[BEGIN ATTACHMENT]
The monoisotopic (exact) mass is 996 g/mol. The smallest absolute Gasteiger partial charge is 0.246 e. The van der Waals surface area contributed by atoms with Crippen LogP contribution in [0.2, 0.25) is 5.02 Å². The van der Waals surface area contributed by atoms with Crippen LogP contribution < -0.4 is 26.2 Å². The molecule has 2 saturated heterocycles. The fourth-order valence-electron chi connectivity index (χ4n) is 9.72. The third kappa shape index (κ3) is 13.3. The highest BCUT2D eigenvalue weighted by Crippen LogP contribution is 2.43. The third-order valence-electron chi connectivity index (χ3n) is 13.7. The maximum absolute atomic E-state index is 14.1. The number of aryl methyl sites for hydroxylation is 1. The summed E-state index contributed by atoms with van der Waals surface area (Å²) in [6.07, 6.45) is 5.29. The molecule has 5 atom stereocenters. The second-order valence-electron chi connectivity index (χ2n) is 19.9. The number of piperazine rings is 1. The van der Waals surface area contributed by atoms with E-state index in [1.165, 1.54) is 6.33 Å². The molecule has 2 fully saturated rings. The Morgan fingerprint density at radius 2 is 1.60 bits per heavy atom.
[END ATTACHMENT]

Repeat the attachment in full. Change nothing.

The monoisotopic (exact) mass is 996 g/mol. The smallest absolute Gasteiger partial charge is 0.246 e. The van der Waals surface area contributed by atoms with Crippen LogP contribution in [0.2, 0.25) is 5.02 Å². The van der Waals surface area contributed by atoms with Crippen LogP contribution < -0.4 is 26.2 Å². The molecule has 2 saturated heterocycles. The fourth-order valence-electron chi connectivity index (χ4n) is 9.72. The third kappa shape index (κ3) is 13.3. The highest BCUT2D eigenvalue weighted by Crippen LogP contribution is 2.43. The third-order valence-electron chi connectivity index (χ3n) is 13.7. The maximum absolute atomic E-state index is 14.1. The number of aryl methyl sites for hydroxylation is 1. The summed E-state index contributed by atoms with van der Waals surface area (Å²) in [6.07, 6.45) is 5.29. The molecule has 5 atom stereocenters. The second-order valence-electron chi connectivity index (χ2n) is 19.9. The number of piperazine rings is 1. The van der Waals surface area contributed by atoms with E-state index in [1.165, 1.54) is 6.33 Å². The molecule has 2 fully saturated rings. The Morgan fingerprint density at radius 2 is 1.60 bits per heavy atom.